Infants with cCHD require frequent monitoring of physiological parameters including evaluation of heart rate and rhythm, blood pressure, central filling pressures, perfusion, volume status, urine output, and temperature regulation.32 Many are physiologically fragile, with minimal reserve to adapt to stressors in the environment. Routine nursing is a source of stress, impacting both sleep and pain. Sleep, which is essential for synapse formation and memory facilitation, becomes frequently disrupted.33,34 Painful experiences during early development shape the overall pain system and determine the final architecture of the adult brain.35 Pain must be monitored and managed, particularly after surgery, often requiring pharmacologic intervention, which places infants at an increased risk for adverse effects of excessive sedation, respiratory depression, withdrawal, and diminished responsivity to caregivers and parents.36 Furthermore, infants are at risk for a myriad of consequences of open heart surgery, including hemodynamic instability, persistent hypoxemia, infection, dysrhythmias, cardiac arrest, seizures, cardiovascular collapse requiring extracorporeal membrane oxygenation, and a prolonged length of stay.
Critical CHD is frequently associated with “congenital brain disease,” given the known prenatal and postnatal insults to brain development.37,38 Up to 50% of infants with cCHD are at risk for neurodevelopmental impairments.39 Brain injury may occur during intrauterine life and before cardiac surgery.22,40 Studies have shown that infants with cCHD present with higher rates of microcephaly, brain immaturity, and white matter injury at birth.37 Prenatal programming of the infant may also occur as a result of maternal stress during pregnancy, which has been shown in other populations to increase the risk for neurodevelopmental sequelae.41 Later, acquired neurologic injury may arise from the adverse effects of anesthetics, cardiopulmonary bypass, sedation, analgesia, hypoxia, seizures, or stroke.1,42
Delays in neurodevelopment can appear early in infancy and present as atypical autonomic, state, and motor organization, as well as feeding dysfunction.43 Infants with cCHD are easily overwhelmed by social and sensory stimulation, are difficult to console, and have poor visual orienting.44–46 Motor challenges can occur related to neurologic injury, including hypotonia/hypertonia, asymmetry of movement, and general gross motor delays.5,30,43,47,48 Infants also often demonstrate weak sucking and few feeding readiness cues. Feeding difficulties, coupled with symptoms of congestive heart failure, frequently lead to tube feeding, delayed oral feeding, and poor weight gain and growth.49–51 The etiology of feeding dysfunction is multifactorial and often related to the hemodynamic status of the infant and, in some, injury to the recurrent laryngeal nerve, phrenic nerve, and thoracic duct as a consequence of surgery near the aortic arch or left pulmonary artery. Additional factors influencing feeding dysfunction may include fatigue, increased respiratory rate, sedation levels, neurologic status, vocal cord dysfunction, and dysphasia. Neurologic insult may also contribute to poor feeding organization in this population.52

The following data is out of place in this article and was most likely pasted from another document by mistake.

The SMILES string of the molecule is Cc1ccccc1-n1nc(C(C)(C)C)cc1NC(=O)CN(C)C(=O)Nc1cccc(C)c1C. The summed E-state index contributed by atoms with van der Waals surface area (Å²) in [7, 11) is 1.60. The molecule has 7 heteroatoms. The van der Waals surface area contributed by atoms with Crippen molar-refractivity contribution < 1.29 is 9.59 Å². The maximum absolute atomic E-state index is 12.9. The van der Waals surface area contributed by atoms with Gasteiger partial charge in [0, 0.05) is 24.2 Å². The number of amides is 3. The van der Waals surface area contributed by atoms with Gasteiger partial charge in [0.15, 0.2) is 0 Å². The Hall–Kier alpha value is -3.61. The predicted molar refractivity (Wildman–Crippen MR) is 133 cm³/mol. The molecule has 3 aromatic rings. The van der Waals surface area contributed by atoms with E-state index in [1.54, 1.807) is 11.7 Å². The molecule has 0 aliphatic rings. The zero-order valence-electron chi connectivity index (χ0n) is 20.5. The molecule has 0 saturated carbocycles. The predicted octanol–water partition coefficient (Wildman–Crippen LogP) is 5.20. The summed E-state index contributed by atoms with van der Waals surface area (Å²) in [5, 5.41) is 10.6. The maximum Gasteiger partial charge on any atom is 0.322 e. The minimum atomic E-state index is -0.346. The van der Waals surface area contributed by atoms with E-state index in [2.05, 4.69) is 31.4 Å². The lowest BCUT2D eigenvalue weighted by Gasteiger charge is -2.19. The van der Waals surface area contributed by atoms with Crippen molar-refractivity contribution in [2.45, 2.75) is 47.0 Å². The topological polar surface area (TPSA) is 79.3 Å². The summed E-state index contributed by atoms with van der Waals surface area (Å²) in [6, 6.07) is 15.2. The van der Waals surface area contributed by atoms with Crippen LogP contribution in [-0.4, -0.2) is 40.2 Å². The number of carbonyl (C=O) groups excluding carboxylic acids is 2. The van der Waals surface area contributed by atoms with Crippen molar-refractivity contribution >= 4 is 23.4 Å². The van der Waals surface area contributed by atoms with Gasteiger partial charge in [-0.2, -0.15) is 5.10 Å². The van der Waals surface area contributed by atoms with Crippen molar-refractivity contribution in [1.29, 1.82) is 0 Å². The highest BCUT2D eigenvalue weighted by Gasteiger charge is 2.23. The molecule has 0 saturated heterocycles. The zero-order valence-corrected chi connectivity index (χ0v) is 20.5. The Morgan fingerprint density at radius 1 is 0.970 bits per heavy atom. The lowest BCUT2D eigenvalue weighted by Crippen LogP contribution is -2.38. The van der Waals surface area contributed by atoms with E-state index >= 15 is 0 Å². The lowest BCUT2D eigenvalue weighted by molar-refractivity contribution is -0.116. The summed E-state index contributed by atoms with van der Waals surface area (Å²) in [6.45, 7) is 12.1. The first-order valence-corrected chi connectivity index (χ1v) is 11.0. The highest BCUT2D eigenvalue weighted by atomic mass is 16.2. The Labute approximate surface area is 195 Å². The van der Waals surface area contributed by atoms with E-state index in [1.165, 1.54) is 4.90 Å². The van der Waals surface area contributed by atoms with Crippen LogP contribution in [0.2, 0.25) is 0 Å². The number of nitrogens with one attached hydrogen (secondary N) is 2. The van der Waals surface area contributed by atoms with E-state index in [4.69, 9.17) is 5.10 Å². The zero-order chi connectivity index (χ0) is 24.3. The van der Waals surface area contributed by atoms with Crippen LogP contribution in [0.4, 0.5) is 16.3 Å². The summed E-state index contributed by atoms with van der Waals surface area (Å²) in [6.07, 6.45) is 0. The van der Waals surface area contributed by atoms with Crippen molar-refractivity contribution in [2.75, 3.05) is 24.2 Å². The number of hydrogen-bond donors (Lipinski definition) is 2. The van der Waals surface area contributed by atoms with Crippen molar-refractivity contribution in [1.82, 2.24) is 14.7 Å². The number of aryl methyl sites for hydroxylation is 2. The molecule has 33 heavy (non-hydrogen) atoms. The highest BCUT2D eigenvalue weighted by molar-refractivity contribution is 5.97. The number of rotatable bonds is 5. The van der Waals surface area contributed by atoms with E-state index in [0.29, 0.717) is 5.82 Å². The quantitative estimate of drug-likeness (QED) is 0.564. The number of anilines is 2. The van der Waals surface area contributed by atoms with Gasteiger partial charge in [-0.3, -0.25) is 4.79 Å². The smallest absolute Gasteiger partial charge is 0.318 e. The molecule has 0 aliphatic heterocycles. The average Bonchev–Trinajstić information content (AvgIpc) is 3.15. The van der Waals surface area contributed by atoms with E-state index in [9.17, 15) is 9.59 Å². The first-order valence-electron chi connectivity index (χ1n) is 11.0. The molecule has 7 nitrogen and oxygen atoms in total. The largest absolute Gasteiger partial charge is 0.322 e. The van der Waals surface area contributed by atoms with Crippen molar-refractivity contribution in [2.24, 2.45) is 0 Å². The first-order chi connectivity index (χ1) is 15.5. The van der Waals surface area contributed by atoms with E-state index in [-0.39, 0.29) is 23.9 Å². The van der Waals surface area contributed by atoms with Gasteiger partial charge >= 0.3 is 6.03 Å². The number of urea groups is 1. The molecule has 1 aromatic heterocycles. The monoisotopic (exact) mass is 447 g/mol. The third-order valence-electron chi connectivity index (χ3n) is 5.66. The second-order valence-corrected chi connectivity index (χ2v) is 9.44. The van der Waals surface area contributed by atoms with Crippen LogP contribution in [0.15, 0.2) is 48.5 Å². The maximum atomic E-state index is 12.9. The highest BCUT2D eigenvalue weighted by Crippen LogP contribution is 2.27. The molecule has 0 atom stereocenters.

Parents of infants born with cCHD experience high stress from the time of infant diagnosis through the subsequent hospitalization(s) for cardiac surgery and beyond. Infants may be immediately separated from their parents after birth, causing an alteration in the normal attachment process.53 Parents are often unable to feed, hold, care, and, at times, even touch their critically ill infant, creating a sense of altered parental role.54,55 Mothers, in particular, experience heightened stress, anxiety, and depression.56–61 Parental stress influences the parent's quality of life, mental health, and overall family functioning.62 Parental stress impacts the child's overall development, and research is emerging that maternal mental health has more significant influence on child behavioral outcomes than the physiologic impact of the cCHD.63
Applying Individualized Family-centered Developmental Care to Support Recovery in the Cardiac Intensive Care Unit
The challenge for nurses and other medical professionals in the CICU is to apply IFDC. We propose the application of IFDC in the CICU by including considerations for the infant's postoperative recovery needs (Table 1). Unlike the premature infant who spends weeks and months in the neonatal intensive care units working on feeding and growth (maturation), most infants with cCHD may spend only days to weeks in the CICU yet undergo an overwhelmingly stressful open heart surgery, requiring invasive medical and surgical care and constant attention to their physiology to be able to survive (recovery). It is important to note that approximately 20% of infants with cCHD have hospital lengths of stay of 2 months or greater; therefore, individualizing care based on their changing developmental needs is paramount.64,65 Regardless of the length of stay, all fragile infants benefit from the IFDC approach to care. Optimal outcomes will occur when the healthcare team focuses on both physiology and infant behavior, to adjust caregiving practices and the physical and emotional environment to support the developmental needs of the infant. Individualized Family-centered Developmental Care requires a shift in the critical care paradigm to include the evaluation of the infant's behavior and building a relationship between caregiver, infant, and family.